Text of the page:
The UK Met Office (UKMO) has poured cold water on media reports today that Britain is heading toward the coolest and dullest summer for two decades.
Met officials say it is too early to say how this summer will compare to others in the record books once the summer is over.
“We still have 3 weeks of July and all of August to go before the end of summer, and there is still everything to play for”, a UKMO spokesperson commented Monday.
In a statement issued today the UKMO said: “We have had rather mixed conditions through June and the start of July with some fine warm, and even hot, days and some more unsettled, and very wet days as well. This is typical of summer in the UK when often you get several nice, warm days followed by several unsettled days with heavy showers. We should certainly not be surprised by this type of weather.
“For the UK, temperatures for June were actually bang on the long-term average, with sunshine and rainfall both a little above, although very close to what you would normally expect. Currently there are no figures for the UK for July as it is still so early in the month”, the statement added.
Irish Summer Prospects
Meanwhile, commenting on the prospects of an improvement in weather conditions at home, Irish Weather Online Senior Forecaster Peter O’Donnell
stated: “Over the weekend just passed I would say that the global models have been “chopping and changing” in the period beyond a week to ten days, and there has been perhaps a downgrade of warming potential. However, these things have a way of fading in and out of model runs until a more definite signal is picked up by the models.
“My longer range forecast for warmth in late July was based more on research index values so that hasn’t changed much over time since the research index values are based on all of the historical data available. At the same time, users should appreciate that such techniques are not “carved in stone” and so the actual details may vary somewhat from forecast, as I think they did in June to some extent. Other forecasters using other methods are also flagging a warming trend in late July. Although the circulation has been stuck in a rather unsettled rut for the past week, on the whole there is nothing in the hemispheric set-up to say that this rather weak “trough” over Ireland is locked in for months.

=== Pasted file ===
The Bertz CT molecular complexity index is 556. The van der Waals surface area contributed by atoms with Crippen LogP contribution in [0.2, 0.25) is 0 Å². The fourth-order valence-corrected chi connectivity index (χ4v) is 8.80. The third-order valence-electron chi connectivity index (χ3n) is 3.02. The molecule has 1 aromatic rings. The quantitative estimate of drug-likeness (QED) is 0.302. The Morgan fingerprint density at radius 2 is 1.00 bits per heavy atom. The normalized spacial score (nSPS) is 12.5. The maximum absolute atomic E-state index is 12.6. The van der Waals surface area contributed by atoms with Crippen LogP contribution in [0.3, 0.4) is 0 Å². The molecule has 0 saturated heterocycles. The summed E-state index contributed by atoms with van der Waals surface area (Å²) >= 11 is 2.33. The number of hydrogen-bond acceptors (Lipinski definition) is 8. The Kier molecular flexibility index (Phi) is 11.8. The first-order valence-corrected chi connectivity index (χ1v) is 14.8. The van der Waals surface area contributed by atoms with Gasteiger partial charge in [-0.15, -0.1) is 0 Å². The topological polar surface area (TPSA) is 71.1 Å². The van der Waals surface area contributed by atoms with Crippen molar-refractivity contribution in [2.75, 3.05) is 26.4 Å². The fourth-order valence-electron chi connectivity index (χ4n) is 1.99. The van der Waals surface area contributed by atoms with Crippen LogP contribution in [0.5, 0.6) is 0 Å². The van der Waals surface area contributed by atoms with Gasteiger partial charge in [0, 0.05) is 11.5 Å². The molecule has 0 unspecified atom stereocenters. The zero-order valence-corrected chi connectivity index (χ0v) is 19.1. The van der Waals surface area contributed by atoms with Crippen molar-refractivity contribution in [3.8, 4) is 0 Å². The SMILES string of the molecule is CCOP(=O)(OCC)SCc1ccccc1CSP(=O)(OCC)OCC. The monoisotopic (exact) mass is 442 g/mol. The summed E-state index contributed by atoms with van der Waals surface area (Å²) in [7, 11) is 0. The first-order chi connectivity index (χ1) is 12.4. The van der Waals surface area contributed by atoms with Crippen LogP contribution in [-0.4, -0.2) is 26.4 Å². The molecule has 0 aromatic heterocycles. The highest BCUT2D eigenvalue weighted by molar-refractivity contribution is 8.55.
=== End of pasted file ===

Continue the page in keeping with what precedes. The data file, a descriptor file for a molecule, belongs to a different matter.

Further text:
“The fact that we’ve already seen two rather strong warm spells suggests to me that when we get to the warmest part of the summer in statistical terms, a longer warm spell is quite likely. So in other words, there should be some decent warmth to be had later in July and/or in the very early part of August. One feature that needs to shift to help adjust the jet stream further north would be a persistent blocking “high” over the north pole and the western arctic regions of Canada, which tends to support high pressure in Greenland also. If that weakens in a week to ten days, it’s likely that wave lengths will shorten and the trough now over Ireland will shift west to allow the Azores high to have more influence. This tendency is already showing up in modified form later this week, when some decent temperatures are possible, but this would not be the fully-developed warm spell or modified heat wave that many are looking for.